The pieces you have listed are all advanced pieces that most pianist wouldn't attempt until they have several years of tutelage under their belt. But, if you insist...Try dividing your piece into sections. Each section would be the start and end of 1 phrase. Number each section. Practice only 1 section at a time, hands seperately and listen to the voices. There's a slim possibility you would be able to play it well, but if you want to play the pieces for fun, go for it.
"The real purpose of studying music-to unite ourselves with our special gifts in such a way that one would add strength to the other" Seymour Bernstein
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Postby Dr. Bill Leland » Sun Jan 09, 2005 11:37 am

Welcome, fellow piano lover.

"Where do I go from here"?? BACK! Beckywy's right, Squiffy, these are advanced pieces for a guy with only 100 hours of piano. Get a professional teacher, organize your study and practice routines, start at the beginning and develop a basic technique, listen to lots of good music to develop a sense of style, and--above all--accept the fact that if you'd really like to play well it's going to take time, patience, and hard work. But, I promise, the payoff is immeasurable.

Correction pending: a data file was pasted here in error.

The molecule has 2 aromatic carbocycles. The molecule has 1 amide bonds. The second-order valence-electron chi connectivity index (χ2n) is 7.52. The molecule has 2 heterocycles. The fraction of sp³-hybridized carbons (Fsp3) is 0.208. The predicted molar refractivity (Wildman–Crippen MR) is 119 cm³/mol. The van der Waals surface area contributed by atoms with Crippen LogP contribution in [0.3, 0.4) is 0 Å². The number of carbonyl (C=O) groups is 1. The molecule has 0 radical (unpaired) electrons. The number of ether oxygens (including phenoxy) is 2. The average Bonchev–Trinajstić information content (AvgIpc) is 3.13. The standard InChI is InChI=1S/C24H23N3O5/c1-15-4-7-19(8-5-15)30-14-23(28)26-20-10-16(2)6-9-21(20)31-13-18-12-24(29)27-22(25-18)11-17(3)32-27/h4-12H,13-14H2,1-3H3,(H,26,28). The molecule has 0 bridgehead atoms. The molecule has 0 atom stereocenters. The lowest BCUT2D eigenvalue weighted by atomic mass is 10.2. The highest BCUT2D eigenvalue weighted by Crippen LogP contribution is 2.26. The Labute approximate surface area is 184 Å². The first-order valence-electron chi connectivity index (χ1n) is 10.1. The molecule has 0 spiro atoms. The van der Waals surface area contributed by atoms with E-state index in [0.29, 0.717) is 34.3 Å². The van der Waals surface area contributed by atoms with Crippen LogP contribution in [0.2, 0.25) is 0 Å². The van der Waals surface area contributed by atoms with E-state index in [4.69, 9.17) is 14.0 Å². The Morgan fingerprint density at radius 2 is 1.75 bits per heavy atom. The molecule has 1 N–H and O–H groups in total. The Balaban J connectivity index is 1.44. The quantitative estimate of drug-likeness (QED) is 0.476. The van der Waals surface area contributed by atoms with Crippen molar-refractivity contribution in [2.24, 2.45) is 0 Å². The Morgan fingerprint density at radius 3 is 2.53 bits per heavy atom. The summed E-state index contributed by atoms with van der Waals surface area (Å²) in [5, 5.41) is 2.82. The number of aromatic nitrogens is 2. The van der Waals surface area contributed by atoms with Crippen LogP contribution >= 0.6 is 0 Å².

Please keep us up to date on how you're doing.

Dr. Bill.
Technique is 90 per cent from the neck up.
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Postby 83-1102043603 » Sun Jan 09, 2005 6:13 pm

Thanks for the replies.

I know, they are difficult pieces but I think I'm finding them easier to learn because I know (in my head) how they go, every note. It's I find it hard finding the tune on the piano. I can find sing notes just fine but I find it really hard to find chords. The thing that can frustrate me sometimes is that I find it really hard to seperate my hands. I just can't seem to operate them seperately.

I've recently spoken to a student at the school and he offered to teach me some theory. I don't have the money to pay for a professional teacher, so I'm lucky to have such talented, kind and bright students to help me out.

I will certainly choose a more simple piece. Any reccomendations would be very welcom too.